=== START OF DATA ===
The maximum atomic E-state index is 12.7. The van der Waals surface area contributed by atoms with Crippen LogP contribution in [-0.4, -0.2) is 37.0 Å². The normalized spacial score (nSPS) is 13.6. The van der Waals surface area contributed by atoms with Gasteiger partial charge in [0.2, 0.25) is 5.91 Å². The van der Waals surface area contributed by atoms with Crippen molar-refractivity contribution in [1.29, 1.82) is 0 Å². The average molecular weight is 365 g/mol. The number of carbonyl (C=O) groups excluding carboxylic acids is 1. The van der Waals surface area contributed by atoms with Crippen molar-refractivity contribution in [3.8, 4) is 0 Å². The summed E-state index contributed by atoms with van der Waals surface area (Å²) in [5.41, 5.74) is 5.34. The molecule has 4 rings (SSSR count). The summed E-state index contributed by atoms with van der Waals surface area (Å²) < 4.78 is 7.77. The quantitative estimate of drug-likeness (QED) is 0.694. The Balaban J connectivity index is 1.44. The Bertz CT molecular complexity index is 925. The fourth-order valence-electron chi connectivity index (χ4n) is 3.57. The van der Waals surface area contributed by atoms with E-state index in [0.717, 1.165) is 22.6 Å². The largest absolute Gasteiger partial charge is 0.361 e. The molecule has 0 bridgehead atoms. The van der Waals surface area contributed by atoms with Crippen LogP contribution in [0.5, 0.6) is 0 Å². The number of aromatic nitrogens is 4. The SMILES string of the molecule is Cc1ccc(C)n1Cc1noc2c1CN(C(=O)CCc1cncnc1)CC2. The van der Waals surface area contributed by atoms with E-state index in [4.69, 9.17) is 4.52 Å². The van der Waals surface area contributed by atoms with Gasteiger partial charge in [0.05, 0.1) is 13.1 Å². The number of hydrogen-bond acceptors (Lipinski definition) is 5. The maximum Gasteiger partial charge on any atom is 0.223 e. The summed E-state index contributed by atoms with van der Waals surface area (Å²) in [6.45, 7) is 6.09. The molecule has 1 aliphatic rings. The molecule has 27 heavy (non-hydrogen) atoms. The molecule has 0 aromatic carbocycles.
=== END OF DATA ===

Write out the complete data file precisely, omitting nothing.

The maximum atomic E-state index is 12.7. The van der Waals surface area contributed by atoms with Crippen LogP contribution in [-0.4, -0.2) is 37.0 Å². The normalized spacial score (nSPS) is 13.6. The van der Waals surface area contributed by atoms with Gasteiger partial charge in [0.2, 0.25) is 5.91 Å². The van der Waals surface area contributed by atoms with Crippen molar-refractivity contribution in [1.29, 1.82) is 0 Å². The average molecular weight is 365 g/mol. The number of carbonyl (C=O) groups excluding carboxylic acids is 1. The van der Waals surface area contributed by atoms with Crippen molar-refractivity contribution in [3.8, 4) is 0 Å². The summed E-state index contributed by atoms with van der Waals surface area (Å²) in [5.41, 5.74) is 5.34. The molecule has 4 rings (SSSR count). The summed E-state index contributed by atoms with van der Waals surface area (Å²) < 4.78 is 7.77. The quantitative estimate of drug-likeness (QED) is 0.694. The Balaban J connectivity index is 1.44. The Bertz CT molecular complexity index is 925. The fourth-order valence-electron chi connectivity index (χ4n) is 3.57. The van der Waals surface area contributed by atoms with E-state index in [0.717, 1.165) is 22.6 Å². The largest absolute Gasteiger partial charge is 0.361 e. The molecule has 0 bridgehead atoms. The van der Waals surface area contributed by atoms with Crippen LogP contribution in [0.5, 0.6) is 0 Å². The number of aromatic nitrogens is 4. The SMILES string of the molecule is Cc1ccc(C)n1Cc1noc2c1CN(C(=O)CCc1cncnc1)CC2. The van der Waals surface area contributed by atoms with E-state index in [4.69, 9.17) is 4.52 Å². The van der Waals surface area contributed by atoms with Gasteiger partial charge in [0.05, 0.1) is 13.1 Å². The number of hydrogen-bond acceptors (Lipinski definition) is 5. The maximum Gasteiger partial charge on any atom is 0.223 e. The summed E-state index contributed by atoms with van der Waals surface area (Å²) in [6.45, 7) is 6.09. The molecule has 1 aliphatic rings. The molecule has 27 heavy (non-hydrogen) atoms. The molecule has 0 aromatic carbocycles.